Sunday, June 21, 2015

Murder Isn't Funny

Over the past decade, the definition of a cozy mystery has narrowed significantly. Wikipedia defines them as:
“Cozy mysteries, also referred to simply as "cozies", are a subgenre of crime fiction in which sex and violence are downplayed or treated humorously, and the crime and detection take place in a small, socially intimate community.”
See, there’s that word: humorously.

This wasn’t a requirement in early cozy mysteries, like Agatha Christie’s Miss Marple stories or even the Nancy Drew mysteries I devoured as a child. But it has become one today. If you don’t have “quirky characters” in your mystery today, readers of cozies are disappointed. I’m not such a curmudgeon that I don’t believe there’s room for humorous mysteries, but I’m dismayed by the number of them and the fact that they’ve squeezed out non-humorous stories from the category.



I’ve been particularly bothered by reviews of cozies that start out with something like: This was a great book! It had me laughing all the way through it.

Because, as was too well evidenced by the events in Charleston, South Carolina, this week, murder isn’t funny.

We’ve become inured to murder and violence in America. There have been lots of articles decrying the amount of violence in video games and questioning what effect it has on our youth. It’s in movies and television, too, with car crashes and explosions from which somehow our hero (or heroine) and the ones he or she is trying to save miraculously walk away unscathed. I think most of us have seen enough of real life to know this isn’t the way it happens.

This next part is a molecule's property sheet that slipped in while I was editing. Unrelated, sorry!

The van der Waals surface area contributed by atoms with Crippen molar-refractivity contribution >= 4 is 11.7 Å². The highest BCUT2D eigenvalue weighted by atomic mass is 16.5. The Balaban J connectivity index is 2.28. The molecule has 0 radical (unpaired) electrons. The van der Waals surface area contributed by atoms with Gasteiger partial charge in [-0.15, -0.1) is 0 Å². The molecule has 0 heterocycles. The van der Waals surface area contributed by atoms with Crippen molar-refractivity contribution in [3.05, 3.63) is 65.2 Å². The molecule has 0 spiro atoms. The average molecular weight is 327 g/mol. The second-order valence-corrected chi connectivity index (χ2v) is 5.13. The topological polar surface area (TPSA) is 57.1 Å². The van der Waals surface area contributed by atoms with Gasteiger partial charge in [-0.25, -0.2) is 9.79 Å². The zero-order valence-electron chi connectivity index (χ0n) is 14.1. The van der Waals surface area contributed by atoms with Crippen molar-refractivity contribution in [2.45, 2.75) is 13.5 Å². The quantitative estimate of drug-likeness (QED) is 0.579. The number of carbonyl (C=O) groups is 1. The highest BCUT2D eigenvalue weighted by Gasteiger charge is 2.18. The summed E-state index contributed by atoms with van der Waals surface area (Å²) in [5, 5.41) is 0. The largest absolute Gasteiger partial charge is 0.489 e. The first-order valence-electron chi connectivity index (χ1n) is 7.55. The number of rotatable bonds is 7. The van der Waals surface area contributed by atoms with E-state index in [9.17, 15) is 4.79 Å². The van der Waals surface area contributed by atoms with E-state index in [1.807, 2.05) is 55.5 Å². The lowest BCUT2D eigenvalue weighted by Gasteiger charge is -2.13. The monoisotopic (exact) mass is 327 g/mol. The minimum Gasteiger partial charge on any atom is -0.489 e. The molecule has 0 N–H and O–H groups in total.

I just can’t conceive of writing humorous mysteries of my own. Oh, I may have funny moments, just like I have romantic moments and moments of pathos. Fiction, like life, has to have a range of emotions. But “laughing all the way through” a murder mystery just doesn’t seem right to me.

For me, a murder mystery, whether a police procedural, detective fiction, or cozy, is about bringing order back to a world in chaos due to the horrendous event that precipitates it. It’s about bringing the killer to justice in the end. It’s about making things right. Or, to put it simply, the good guys win.

So you won’t see cartoon covers on my books and you’ll find few—if any—quirky characters. And, even though I often refer to them as “traditional mysteries” in order not to build expectations for something they’re not, I still consider them cozy mysteries.
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